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Phase 3 Study Shows Cold Adapted Influenza Vaccine, Trivalent Is More Effective Than Trivalent Injectable Vaccine
Entitled, "Comparison of the Efficacy and Safety of Cold-Adapted Influenza Vaccine, Trivalent With Trivalent Inactivated Influenza Vaccine in Young Children 5 to 59 Months of Age," the Phase 3 pivotal study included 8,475 children at 249 sites in 16 countries in North America, Europe, the Middle East and Asia. Study participants were randomized one-to-one to receive either CAIV-T or the flu shot during the 2004-2005 influenza season. Each participant also received a placebo nasal spray or placebo injection to preserve the double-blind design of the study. Participants were followed through the influenza season and evaluated to identify illnesses caused by influenza virus. The trial included more than 6,300 previously unvaccinated children with nearly 50 percent of those children less than 2 years of age.
In the trial, CAIV-T was 44-percent more effective than the flu shot against illness caused by influenza strains matched to the vaccines, which was the primary endpoint for the trial (attack rates: TIV = 2.4 percent, CAIV-T = 1.4 percent; P In the study, the overall incidence of adverse events and serious adverse events was similar in both groups except for a higher incidence of runny nose and nasal congestion in CAIV-T recipients (2.5 - 5.6 percent increase) and a higher incidence of injection site reactions in those receiving the flu shot (3.6 - 7.6 percent increase). There were no significant differences through the whole study period for all reported wheezing or for medically significant wheezing (MSW), a pre-specified safety endpoint. Previously unvaccinated children between 6 and 23 months of age had a small but statistically significant increase in MSW at 42 days following their first dose (2.0 percent for TIV vs. 3.2 percent for CAIV-T). Statistically significant differences were not seen beyond 42 days after this first dose nor at any time after the second dose.
"This head-to-head study and its data represent an important milestone in the development of a live, attenuated, needle-free influenza vaccine, particularly for children," said Robert B. Belshe, M.D., director, Center for Vaccine Development at Saint Louis University School of Medicine, and chair of the study's advisory committee. "We discovered that CAIV-T was significantly more effective in protecting children against influenza infection. This is especially important because this age group is among the most vulnerable to influenza infection, and they tend to spread influenza to other family members."
The importance of vaccinating young children against influenza was recently underscored by the U.S. Centers for Disease Control and Prevention's Advisory Committee on Immunization Practices' new guidelines that recommend all children 6 months to 5 years of age be immunized against influenza. Since influenza disease is the leading cause of vaccine-preventable death throughout the U.S., increasing influenza vaccination rates, particularly among children, may help to reduce the incidence of disease in vaccinated individuals as well as the larger community.
Two additional CAIV-T studies presented at the PAS meeting reinforced the efficacy and safety profile of the vaccine, including:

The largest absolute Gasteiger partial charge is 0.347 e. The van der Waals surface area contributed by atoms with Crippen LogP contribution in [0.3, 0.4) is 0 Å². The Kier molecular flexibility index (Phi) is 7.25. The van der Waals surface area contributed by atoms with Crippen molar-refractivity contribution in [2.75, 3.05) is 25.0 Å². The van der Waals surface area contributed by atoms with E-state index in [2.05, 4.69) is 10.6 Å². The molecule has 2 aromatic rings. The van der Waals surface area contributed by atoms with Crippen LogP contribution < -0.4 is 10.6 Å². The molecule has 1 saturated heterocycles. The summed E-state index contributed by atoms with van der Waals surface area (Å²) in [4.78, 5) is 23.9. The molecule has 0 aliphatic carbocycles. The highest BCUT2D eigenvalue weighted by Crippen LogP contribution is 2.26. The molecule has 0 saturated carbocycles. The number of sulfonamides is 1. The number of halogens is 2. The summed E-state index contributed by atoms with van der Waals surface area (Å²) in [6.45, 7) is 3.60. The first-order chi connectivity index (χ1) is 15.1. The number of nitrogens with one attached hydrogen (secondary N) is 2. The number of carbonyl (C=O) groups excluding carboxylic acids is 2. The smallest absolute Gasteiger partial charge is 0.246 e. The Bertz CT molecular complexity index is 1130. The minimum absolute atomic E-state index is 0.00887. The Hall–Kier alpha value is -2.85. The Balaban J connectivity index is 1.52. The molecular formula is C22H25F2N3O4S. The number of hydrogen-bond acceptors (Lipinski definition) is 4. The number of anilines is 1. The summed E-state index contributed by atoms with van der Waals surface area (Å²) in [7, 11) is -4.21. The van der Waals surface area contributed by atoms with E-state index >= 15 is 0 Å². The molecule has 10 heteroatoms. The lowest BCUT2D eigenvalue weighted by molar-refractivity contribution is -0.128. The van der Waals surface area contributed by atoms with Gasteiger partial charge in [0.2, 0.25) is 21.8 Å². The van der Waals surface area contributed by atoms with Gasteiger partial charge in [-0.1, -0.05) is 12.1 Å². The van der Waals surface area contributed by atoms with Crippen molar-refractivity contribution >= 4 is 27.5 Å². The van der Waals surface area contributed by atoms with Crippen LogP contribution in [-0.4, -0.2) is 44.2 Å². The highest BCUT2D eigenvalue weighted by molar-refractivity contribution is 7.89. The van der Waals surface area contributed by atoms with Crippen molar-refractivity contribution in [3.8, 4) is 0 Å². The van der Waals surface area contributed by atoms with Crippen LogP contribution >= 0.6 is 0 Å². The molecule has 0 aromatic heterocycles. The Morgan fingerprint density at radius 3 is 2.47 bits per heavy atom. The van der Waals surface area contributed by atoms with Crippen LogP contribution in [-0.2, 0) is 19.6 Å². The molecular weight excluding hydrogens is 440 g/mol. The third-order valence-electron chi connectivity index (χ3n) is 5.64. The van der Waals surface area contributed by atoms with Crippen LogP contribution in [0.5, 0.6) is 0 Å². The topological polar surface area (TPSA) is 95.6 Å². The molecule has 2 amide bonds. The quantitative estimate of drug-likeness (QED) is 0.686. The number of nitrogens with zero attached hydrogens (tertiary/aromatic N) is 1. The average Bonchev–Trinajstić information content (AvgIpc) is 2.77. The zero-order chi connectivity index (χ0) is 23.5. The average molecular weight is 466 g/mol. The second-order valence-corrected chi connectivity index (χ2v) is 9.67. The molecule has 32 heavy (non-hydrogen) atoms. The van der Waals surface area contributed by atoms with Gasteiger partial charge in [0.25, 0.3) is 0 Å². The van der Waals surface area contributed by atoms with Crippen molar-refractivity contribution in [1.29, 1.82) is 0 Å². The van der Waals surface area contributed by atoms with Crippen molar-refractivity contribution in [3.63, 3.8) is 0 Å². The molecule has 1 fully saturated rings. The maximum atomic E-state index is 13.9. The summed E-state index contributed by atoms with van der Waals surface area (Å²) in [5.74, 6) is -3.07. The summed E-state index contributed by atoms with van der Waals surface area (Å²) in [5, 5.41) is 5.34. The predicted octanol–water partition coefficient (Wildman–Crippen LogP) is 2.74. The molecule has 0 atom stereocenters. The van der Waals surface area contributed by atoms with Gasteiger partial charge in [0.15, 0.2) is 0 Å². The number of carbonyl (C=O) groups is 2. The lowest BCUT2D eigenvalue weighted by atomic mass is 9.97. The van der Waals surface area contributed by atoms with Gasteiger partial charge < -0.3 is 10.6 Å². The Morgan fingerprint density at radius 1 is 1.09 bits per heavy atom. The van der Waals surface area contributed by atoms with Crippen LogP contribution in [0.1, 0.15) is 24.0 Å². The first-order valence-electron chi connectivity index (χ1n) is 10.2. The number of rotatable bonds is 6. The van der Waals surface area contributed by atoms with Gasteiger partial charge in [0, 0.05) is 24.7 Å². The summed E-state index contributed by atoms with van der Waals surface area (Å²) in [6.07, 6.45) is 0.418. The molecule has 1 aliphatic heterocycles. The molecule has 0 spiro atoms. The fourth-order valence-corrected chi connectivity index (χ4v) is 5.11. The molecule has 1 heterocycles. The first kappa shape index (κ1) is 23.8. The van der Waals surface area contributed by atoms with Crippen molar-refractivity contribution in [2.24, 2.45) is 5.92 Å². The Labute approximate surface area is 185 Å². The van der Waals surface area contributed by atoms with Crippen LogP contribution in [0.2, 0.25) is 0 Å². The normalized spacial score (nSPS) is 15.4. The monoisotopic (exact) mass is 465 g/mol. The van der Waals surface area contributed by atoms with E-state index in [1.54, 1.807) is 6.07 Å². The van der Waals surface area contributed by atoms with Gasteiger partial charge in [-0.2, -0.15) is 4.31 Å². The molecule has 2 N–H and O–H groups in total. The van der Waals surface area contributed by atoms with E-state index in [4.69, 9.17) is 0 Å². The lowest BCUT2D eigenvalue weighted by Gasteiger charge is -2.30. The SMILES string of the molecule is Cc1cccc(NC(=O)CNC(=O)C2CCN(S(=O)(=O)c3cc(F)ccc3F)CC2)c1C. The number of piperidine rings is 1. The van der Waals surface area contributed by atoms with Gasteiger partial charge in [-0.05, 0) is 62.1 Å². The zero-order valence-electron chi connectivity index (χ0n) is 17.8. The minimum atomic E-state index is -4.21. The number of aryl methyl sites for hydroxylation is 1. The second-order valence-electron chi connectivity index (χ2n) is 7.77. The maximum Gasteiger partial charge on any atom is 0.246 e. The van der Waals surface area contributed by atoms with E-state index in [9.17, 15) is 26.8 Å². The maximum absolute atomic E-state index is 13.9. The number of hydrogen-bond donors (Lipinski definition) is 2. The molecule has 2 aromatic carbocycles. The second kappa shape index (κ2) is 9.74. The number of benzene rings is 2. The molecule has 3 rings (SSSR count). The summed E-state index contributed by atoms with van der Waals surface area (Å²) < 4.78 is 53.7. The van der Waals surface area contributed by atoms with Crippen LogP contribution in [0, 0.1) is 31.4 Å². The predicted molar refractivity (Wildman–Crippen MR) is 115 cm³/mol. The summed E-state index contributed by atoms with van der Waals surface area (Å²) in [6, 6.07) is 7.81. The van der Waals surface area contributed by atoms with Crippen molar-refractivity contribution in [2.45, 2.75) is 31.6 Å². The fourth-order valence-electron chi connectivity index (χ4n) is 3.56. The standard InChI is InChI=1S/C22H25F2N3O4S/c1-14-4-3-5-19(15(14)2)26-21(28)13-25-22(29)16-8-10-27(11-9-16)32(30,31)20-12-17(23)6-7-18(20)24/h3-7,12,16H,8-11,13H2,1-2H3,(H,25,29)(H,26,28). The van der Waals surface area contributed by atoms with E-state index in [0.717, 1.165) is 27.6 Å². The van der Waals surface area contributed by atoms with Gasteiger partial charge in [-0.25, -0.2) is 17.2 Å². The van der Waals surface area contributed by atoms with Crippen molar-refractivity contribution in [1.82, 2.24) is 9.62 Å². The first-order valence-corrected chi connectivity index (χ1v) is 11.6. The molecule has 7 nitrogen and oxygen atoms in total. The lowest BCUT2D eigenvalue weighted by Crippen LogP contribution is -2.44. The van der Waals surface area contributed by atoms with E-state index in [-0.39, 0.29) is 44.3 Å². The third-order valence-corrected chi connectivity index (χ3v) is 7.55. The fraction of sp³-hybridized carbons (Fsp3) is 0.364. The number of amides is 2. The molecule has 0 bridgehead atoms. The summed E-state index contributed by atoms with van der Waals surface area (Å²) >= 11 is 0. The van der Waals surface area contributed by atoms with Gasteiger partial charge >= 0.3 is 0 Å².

* "Safety and Tolerability of Cold-Adapted Influenza Vaccine, Trivalent
(CAIV-T) in Healthy Young Infants." This safety study showed that CAIV-T
was well tolerated in healthy young infants 6 weeks to 24 weeks of age.
* "Comparative Immunogenicity of Frozen and Refrigerator-Stable Formulations of Live Attenuated Influenza Vaccine in Healthy Subjects." Data from this comparative immunogenicity, safety and tolerability study of refrigerator-stable CAIV-T and frozen FluMist® (Influenza Virus Vaccine Live, Intranasal) showed that both formulations are well- tolerated and consistent with results from previous trials. The study included 376 participants 5 to 8 years of age and 566 participants 9 to 49 years of age. The immune response rates were similar in both age groups for each of the three seasonal influenza vaccine strains. Data from this study was included in MedImmune's supplemental biologics license application, which was submitted to the FDA in September 2005 to show immunogenic equivalency of FluMist and CAIV-T.
FluMist is indicated for active immunization for the prevention of disease caused by influenza A and B viruses in healthy children and adolescents, 5 to 17 years of age, and healthy adults, 18 to 49 years of age. There are risks associated with all vaccines, including FluMist. Like any vaccine, FluMist does not protect 100 percent of individuals vaccinated. In studies of people between the ages of 5 and 49 years, runny nose was the most commonly reported side effect. Other common side effects included various cold-like symptoms, such as headache, cough, sore throat, tiredness/weakness, irritability, and muscle aches.
FluMist should not be used, under any circumstances, in anyone with an allergy to any part of the vaccine, including eggs; in children and adolescents receiving aspirin therapy; in people who have a history of Guillain-Barre syndrome; and in people with known or suspected immune system problems. Pregnant women and people with certain medical conditions, asthma, or reactive airways disease should not get FluMist.
Source: MedImmune, Inc.